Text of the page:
Here, in the spirit of my “Experiments with by_row()” post, are some experiments in writing and timing
a function `spread_to_list`

that converts a two-column tibble such as:

x 1 y 2 z 3 t 4to a named list:

list( x=1, y=2, z=3, t=4 )I need this for processing the parameter sheets shown in that by_row post, and I’ll explain why later. In

*this*post, I’m just interested in how best to define

`spread_to_list`

.
The best implementation looks like either
`spread_to_list_3`

or `spread_to_list_4`

below.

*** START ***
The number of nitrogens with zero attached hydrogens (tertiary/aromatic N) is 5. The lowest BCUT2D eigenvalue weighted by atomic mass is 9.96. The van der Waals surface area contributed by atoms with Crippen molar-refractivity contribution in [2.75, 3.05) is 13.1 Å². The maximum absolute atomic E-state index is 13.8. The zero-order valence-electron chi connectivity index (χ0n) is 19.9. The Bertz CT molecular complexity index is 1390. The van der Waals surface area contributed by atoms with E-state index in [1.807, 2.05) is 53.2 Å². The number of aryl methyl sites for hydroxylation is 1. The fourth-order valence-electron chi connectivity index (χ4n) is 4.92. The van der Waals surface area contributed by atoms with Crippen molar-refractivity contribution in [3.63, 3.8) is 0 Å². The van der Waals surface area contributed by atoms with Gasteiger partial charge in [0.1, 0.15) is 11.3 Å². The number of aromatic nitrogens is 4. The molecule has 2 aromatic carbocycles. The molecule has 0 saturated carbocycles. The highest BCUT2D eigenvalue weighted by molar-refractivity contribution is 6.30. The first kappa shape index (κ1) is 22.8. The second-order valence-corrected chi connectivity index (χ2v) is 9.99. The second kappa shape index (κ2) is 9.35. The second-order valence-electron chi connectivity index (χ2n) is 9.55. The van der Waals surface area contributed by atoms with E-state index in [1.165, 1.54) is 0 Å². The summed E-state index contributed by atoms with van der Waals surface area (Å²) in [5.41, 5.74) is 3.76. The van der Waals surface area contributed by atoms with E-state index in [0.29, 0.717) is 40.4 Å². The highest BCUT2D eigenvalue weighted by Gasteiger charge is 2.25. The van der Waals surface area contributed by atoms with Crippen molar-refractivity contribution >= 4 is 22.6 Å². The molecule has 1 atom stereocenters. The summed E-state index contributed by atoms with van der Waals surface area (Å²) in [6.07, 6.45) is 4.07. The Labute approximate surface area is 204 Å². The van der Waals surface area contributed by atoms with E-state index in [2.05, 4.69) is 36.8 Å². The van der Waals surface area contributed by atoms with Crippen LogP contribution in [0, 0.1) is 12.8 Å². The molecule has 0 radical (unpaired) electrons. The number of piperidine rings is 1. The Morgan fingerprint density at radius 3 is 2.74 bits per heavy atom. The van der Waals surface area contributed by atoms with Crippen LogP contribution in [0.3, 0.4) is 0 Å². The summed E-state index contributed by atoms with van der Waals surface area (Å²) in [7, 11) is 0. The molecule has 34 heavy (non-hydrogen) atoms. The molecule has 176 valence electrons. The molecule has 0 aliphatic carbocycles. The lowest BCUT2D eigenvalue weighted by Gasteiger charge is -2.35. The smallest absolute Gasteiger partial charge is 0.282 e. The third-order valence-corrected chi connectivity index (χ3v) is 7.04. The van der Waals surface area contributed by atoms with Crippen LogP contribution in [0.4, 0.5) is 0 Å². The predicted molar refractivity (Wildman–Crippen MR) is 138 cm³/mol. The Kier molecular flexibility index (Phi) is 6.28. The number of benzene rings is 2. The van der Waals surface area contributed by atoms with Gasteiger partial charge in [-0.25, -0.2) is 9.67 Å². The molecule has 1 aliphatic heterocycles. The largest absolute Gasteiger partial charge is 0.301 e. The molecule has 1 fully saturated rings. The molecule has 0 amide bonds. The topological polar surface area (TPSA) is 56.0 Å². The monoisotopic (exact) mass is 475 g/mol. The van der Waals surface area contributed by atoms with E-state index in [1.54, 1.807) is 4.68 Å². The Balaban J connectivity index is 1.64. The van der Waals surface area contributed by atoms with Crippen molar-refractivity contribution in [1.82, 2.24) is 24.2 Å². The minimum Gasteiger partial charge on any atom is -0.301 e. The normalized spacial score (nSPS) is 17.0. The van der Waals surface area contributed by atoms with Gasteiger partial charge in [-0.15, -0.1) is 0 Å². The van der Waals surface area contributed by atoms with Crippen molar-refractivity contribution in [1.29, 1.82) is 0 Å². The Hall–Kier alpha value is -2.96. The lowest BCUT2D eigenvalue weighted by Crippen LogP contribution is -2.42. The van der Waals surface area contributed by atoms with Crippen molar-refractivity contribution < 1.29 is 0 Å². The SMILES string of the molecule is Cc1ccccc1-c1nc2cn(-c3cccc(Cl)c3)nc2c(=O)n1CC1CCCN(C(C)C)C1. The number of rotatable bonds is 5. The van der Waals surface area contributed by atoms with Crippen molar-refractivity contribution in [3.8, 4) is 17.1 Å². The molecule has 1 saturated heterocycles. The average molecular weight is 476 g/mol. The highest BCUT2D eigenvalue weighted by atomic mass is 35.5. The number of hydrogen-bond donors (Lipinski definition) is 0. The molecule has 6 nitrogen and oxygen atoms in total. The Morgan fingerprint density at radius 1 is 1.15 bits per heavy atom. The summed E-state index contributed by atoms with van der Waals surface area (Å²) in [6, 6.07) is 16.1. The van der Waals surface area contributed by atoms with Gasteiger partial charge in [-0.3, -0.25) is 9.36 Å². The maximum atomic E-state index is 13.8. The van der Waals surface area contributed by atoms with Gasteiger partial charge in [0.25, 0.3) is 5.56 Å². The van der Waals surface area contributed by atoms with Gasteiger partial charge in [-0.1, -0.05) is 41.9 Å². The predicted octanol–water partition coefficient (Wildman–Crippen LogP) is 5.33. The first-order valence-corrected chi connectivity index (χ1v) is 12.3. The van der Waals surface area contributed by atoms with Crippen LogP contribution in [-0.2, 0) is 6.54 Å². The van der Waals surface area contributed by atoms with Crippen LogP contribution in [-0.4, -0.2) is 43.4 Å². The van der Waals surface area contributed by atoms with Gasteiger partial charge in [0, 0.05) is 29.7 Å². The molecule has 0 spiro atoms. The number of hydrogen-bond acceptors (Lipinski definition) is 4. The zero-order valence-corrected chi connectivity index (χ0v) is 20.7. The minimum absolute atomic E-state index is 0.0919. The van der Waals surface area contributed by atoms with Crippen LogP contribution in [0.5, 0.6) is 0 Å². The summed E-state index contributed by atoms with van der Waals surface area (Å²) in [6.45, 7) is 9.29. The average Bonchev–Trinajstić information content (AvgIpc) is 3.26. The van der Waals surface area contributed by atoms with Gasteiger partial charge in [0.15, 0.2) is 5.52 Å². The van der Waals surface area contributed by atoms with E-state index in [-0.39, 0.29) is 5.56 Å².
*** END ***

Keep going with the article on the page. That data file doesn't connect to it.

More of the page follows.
# try_spread_to_list.R # # Consider a tibble t with two columns, # where each cell in the second column # represents the value associated with # the string (assumed to be its name) # in the first column. # # I want to define a function spread_to_list() # which converts t into a named list whose names # are the names in the first column, and whose # values are the values in the second column. # # For example, if t is: # names no_of_days # DaysInMay 31 # DaysInJune 30 # then # spread_to_list(t) # would be the list # list( DaysInMay = 31, DaysInJune = 30 ) # # The code here tries various ways # of implementing spread_to_list, # and benchmarks them. Two are variants # of one another, using spread() and converting # its result. Another two take the values # column as a list, and call setNames() to # convert to a named list. library( tidyverse ) library( microbenchmark ) library( stringr ) t <- tribble( ~a , ~b , 'x', 1 , 'y', 2 , 'z', 3 , 't', 4 ) # # I'm going to try various ways # of implementing spread_to_list() # on t. # First, what happens if I call spread()? s <- spread( t, a, b ) # # s becomes a one-row tibble: # t x y z # 1 4 1 2 3 # How can I convert s to a named list? # An obvious way is to call map(). # Let's see what the function argument to # map() gets passed if I call map() on s. map( s, show ) # # Displays # [1] 4 # [1] 1 # [1] 2 # [1] 3 # So it gets passed a column of the # tibble as an atomic vector. map( s, function(x)x ) # # Returns a list of these elements: # list(t = 4, x = 1, y = 2, z = 3) # That's because map() is defined to return # lists. So the call above uses it merely # as a type converter. map( s, identity ) # # Does the same. identity() is a built-in # identity function. # But maybe I can avoid mapping. In my # experiments with by_row(), # http://www.j-paine.org/blog/2017/10/experiments-with-by_row.html , # I discovered that as.list() will convert # a tibble to a named list. as.list( s ) # # Also returns # list(t = 4, x = 1, y = 2, z = 3). # But can I avoid spread() altogether? # Browsing the discussion groups gave me # the idea of trying setNames(). # Let's try that, passing t's names as its # second argunent and t's values as its # first. setNames( t[[2]], t[[1]] ) # # Gives me an atomic named vector. # I need to convert it to a list. # One way is for the argument to setNames() # to be a list, because that's specified to # make it return a list. setNames( as.list( t[[2]] ), t[[1]] ) # # Returns the list # list(x = 1, y = 2, z = 3, t = 4) # But I could convert the result instead. as.list( setNames( t[[2]], t[[1]] ) ) # # Also returns # list(x = 1, y = 2, z = 3, t = 4) # Let's try these four implementations. # First, define the functions. spread_to_list_1 <- function( t ) { colname1 <- names( t )[[1]] colname2 <- names( t )[[2]] t %>% spread( !!as.name(colname1), !!as.name(colname2) ) %>% map( identity ) } spread_to_list_2 <- function( t ) { colname1 <- names( t )[[1]] colname2 <- names( t )[[2]] t %>% spread( !!as.name(colname1), !!as.name(colname2) ) %>% as.list } spread_to_list_3 <- function( t ) { setNames( as.list( t[[2]] ), t[[1]] ) } spread_to_list_4 <- function( t ) { as.list( setNames( t[[2]], t[[1]] ) ) } # Now try them. s1 <- spread_to_list_1( t ) s2 <- spread_to_list_2( t ) s3 <- spread_to_list_3( t ) s4 <- spread_to_list_4( t ) dput( s1 ) dput( s2 ) dput( s3 ) dput( s4 ) identical( s1, s2 ) identical( s1, s3 ) identical( s1, s4 ) # They all return named lists, but the order # of elements is different for the spread()-based # versions than from the as.list()-based ones. # (That was obvious earlier, actually.) # So I'll sort the lists, then test that # they're identical. I'll also microbenchmark # the functions. sort_list <- function(l) { sort( unlist( l ) ) } identical( sort_list(s1), sort_list(s2) )%>%show identical( sort_list(s1), sort_list(s3) )%>%show identical( sort_list(s1), sort_list(s4) )%>%show mbres <- microbenchmark( spread_to_list_1( t ) , spread_to_list_2( t ) , spread_to_list_3( t ) , spread_to_list_4( t ) ) print( mbres ) # Now let's microbenchmark the functions applied # to bigger tibbles. I'll generate random name-value # tibbles of sizes n, where n is defined by the # vector in the 'for' condition. for ( n in c(10,30,100,300) ) { cat( "Trying ", n, "row tibble\n" ) names <- replicate( n, str_c(sample(letters,5,replace=FALSE),collapse="") ) # # Generate n random alphabetic strings. # From Dirk Eddelbuettel's answer to # https://stackoverflow.com/questions/1439513/creating-a-sequential-list-of-letters-with-r . values <- runif( n, 1, 100 ) # # Generate n random values. t <- tibble( names=names , values=values ) # # Use these to make a random tibble with # two columns and n rows. identical( sort_list(s1), sort_list(s2) )%>%show identical( sort_list(s1), sort_list(s3) )%>%show identical( sort_list(s1), sort_list(s4) )%>%show mbres <- microbenchmark( spread_to_list_1( t ) , spread_to_list_2( t ) , spread_to_list_3( t ) , spread_to_list_4( t ) ) print( mbres ) } # Here are the microbenchmark results for the # 300-row tibble: # Unit: microseconds # expr min lq # spread_to_list_1(t) 17738.631 17928.946 # spread_to_list_2(t) 14582.521 14805.888 # spread_to_list_3(t) 36.223 40.901 # spread_to_list_4(t) 35.317 40.146 # expr mean median uq # spread_to_list_1(t) 18668.44595 18221.133 19532.8080 # spread_to_list_2(t) 15386.05835 15050.685 16355.4180 # spread_to_list_3(t) 46.67244 47.089 51.4655 # spread_to_list_4(t) 45.77894 45.882 51.6165 # max neval # 21477.003 100 # 17314.838 100 # 64.294 100 # 63.087 100 # So the two spread() versions are much slower. # Converting the spread() result with mapping is # slower than with as.list(), probably unsurprisingly. # The two setNames() versions are much faster. # It doesn't seem to matter whether we type-convert # to list by making setNames()'s first argument # a list, or by making its result one.